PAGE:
Please use this identifier to cite or link to this item: https://ahro.austin.org.au/austinjspui/handle/1/25548
Title: The contribution of group prenatal care to maternal psychological health outcomes: A systematic review.
Austin Authors: Buultjens, Melissa;Farouque, Ambereen;Karimi, Leila;Whitby, Linda;Milgrom, Jeannette ;Erbas, Bircan
Affiliation: School of Psychology and Public Health, La Trobe University, Bundoora, 3086, Victoria, Australia
La Trobe University Library Research, La Trobe University, Bundoora, 3086, Victoria, Australia
Parent-Infant Research Institute
Issue Date: Nov-2021
Date: 2020-12-24
Publication information: Women and Birth 2021; 34(6): e631-e642
Abstract: Poor mental health remains a significant cause of morbidity for childbearing women globally. Group care has been shown to be effective in reducing select clinical outcomes, e.g., the rate of preterm birth, but less is known about the effect of Group Prenatal Care (GPC) on mental health outcomes of stress, depression and anxiety in pregnant women. To conduct a systematic review of the current evidence of the effect of group pregnancy care on mental health and wellbeing outcomes (i.e., stress, depression and/or anxiety) in childbearing women. A comprehensive search of published studies in Medline, PsychInfo, CINAHL, ProQuest databases, ClinicalTrials.gov and Google Scholar. Databases were systematically searched without publication period restriction until Feb 2020. Inclusion criteria were randomized controlled trials (including quasi-experimental) and observational studies comparing group care with standard pregnancy care. Included were studies published in English, whose primary outcome measures were stress, depression and/or anxiety. Nine studies met the inclusion criteria, five randomized controlled trials and four observational studies, involving 1585 women (39%) in GPC and 2456 women (61%) in standard (individual) pregnancy care. Although evidence is limited, where targeted education was integrated into the group pregnancy care model, significant reductions in depressive symptoms were observed. In addition, secondary analysis across several studies identified a subset of GPC women, i.e., higher risk for psychological symptoms, who reported a decrease in their depression, stress and anxiety symptoms, postpartum. Due to the diversity of group care structure and content and the lack of outcomes measures universally reported, a comprehensive meta-analysis could not be performed. The evidence suggests improvements in some markers of psychological health outcomes with group pregnancy care. Future research should involve larger well-designed studies encompassing cross-population data using a validated scale that is comparable across diverse childbearing populations and clinical settings to better understand the impact of group pregnancy care.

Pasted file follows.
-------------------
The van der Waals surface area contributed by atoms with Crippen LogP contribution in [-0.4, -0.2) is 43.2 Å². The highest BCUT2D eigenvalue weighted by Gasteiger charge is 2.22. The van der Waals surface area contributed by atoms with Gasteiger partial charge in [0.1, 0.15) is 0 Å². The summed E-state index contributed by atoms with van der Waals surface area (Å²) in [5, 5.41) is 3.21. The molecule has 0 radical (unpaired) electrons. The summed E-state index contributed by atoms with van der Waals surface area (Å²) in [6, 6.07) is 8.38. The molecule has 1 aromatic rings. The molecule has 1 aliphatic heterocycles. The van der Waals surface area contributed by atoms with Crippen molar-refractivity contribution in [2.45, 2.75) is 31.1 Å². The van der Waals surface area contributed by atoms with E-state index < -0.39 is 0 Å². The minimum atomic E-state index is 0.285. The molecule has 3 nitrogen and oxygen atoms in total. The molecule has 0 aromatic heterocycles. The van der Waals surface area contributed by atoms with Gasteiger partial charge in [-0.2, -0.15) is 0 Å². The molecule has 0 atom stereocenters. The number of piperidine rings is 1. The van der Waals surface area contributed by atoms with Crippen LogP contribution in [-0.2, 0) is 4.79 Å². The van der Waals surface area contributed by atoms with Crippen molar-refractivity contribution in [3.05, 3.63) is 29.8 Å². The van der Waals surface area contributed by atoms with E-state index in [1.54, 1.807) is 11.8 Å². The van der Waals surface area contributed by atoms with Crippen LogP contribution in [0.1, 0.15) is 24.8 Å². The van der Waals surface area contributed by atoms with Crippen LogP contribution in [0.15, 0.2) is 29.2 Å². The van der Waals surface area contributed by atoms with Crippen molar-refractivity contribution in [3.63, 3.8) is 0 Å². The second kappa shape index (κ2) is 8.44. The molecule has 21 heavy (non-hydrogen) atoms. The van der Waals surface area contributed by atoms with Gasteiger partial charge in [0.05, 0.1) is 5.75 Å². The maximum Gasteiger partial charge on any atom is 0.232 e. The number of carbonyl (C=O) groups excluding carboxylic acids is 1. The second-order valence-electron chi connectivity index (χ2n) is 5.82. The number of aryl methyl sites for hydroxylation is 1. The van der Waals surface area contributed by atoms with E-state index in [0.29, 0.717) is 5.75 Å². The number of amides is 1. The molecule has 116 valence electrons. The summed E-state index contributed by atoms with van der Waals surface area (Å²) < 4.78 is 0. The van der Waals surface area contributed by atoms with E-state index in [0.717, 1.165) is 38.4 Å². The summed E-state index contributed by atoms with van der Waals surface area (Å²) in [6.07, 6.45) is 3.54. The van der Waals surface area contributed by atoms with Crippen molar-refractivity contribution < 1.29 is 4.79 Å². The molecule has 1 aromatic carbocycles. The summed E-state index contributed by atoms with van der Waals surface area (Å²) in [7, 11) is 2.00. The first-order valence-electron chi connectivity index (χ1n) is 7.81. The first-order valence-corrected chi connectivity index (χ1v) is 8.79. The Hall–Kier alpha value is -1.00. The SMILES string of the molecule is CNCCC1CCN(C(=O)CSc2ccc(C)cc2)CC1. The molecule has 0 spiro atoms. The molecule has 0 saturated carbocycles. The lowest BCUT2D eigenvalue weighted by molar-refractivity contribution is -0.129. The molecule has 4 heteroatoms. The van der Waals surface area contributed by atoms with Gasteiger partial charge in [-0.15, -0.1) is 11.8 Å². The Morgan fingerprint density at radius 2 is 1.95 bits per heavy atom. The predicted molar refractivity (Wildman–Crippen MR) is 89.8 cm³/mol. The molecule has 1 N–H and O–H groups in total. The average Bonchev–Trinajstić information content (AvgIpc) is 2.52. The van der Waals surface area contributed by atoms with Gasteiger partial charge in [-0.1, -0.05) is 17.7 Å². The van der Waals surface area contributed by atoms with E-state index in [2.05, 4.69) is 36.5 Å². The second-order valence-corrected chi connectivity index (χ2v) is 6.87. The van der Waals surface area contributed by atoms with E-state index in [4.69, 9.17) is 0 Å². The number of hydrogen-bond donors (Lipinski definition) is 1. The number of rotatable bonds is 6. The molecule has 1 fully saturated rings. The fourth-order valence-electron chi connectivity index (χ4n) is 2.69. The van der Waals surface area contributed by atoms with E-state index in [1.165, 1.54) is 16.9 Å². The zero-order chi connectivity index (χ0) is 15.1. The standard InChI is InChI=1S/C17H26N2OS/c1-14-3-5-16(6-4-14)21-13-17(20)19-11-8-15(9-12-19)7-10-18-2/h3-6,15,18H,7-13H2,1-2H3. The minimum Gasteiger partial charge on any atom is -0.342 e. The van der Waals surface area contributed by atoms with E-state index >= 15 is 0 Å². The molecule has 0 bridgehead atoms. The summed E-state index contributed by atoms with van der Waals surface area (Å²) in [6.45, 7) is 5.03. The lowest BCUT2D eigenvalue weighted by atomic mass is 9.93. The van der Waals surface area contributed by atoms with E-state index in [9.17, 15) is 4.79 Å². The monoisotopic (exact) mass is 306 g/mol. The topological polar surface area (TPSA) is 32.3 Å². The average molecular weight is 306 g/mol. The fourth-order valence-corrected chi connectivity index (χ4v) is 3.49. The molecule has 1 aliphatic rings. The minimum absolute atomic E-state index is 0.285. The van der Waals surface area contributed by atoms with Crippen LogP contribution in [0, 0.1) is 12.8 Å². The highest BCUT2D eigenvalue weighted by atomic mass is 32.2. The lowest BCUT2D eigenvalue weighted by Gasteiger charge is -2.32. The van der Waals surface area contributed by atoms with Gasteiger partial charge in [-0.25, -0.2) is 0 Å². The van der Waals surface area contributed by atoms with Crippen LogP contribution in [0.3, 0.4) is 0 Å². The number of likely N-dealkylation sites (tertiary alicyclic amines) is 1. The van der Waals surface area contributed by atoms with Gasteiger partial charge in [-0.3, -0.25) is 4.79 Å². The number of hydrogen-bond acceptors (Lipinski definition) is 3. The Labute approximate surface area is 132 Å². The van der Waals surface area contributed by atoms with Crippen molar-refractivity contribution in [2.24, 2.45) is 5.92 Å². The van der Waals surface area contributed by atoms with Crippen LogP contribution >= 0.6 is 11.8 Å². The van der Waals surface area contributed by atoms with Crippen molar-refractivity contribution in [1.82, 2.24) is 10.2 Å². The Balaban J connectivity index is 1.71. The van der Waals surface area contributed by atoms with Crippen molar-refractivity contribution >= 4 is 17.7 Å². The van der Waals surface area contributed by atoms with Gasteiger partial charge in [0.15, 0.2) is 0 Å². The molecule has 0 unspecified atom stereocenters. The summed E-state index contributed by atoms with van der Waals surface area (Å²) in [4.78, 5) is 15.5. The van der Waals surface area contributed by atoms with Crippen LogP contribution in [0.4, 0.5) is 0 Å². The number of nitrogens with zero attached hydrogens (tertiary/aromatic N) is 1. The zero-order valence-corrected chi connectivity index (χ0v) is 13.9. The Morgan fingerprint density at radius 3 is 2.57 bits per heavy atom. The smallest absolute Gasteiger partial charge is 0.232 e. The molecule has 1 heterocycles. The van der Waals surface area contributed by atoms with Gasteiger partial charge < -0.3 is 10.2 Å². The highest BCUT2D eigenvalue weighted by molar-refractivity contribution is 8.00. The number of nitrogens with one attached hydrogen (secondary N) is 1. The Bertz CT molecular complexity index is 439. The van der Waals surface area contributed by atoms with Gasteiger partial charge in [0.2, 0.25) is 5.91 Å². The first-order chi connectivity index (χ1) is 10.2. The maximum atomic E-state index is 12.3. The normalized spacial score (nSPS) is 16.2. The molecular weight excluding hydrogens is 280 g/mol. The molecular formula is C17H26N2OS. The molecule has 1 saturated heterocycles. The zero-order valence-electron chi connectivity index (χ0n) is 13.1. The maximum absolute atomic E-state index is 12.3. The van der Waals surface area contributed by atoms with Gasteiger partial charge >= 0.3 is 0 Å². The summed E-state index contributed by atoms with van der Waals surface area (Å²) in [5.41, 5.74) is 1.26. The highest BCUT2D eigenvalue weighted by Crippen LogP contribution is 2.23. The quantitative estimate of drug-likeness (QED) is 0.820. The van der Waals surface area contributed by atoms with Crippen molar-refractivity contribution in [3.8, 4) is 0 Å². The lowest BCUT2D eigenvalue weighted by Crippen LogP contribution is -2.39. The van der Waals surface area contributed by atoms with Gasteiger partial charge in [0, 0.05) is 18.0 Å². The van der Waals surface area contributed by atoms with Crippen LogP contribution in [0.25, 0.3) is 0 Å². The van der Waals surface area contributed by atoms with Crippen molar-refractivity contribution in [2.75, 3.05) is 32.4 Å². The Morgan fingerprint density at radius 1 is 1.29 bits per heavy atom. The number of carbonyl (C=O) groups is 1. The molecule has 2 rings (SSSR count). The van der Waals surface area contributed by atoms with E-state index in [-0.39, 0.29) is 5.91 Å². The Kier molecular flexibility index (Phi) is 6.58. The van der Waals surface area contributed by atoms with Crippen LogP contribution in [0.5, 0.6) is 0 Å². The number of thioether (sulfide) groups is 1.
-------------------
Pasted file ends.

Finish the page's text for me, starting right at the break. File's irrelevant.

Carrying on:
URI: https://ahro.austin.org.au/austinjspui/handle/1/25548
DOI: 10.1016/j.wombi.2020.12.004
Journal: Women and Birth
PubMed URL: 33358645
Type: Journal Article
Subjects: Anxiety
Depression
Group pregnancy care
Group prenatal care
Observational study
Perinatal
Randomized controlled trial
Stress
Appears in Collections:Journal articles

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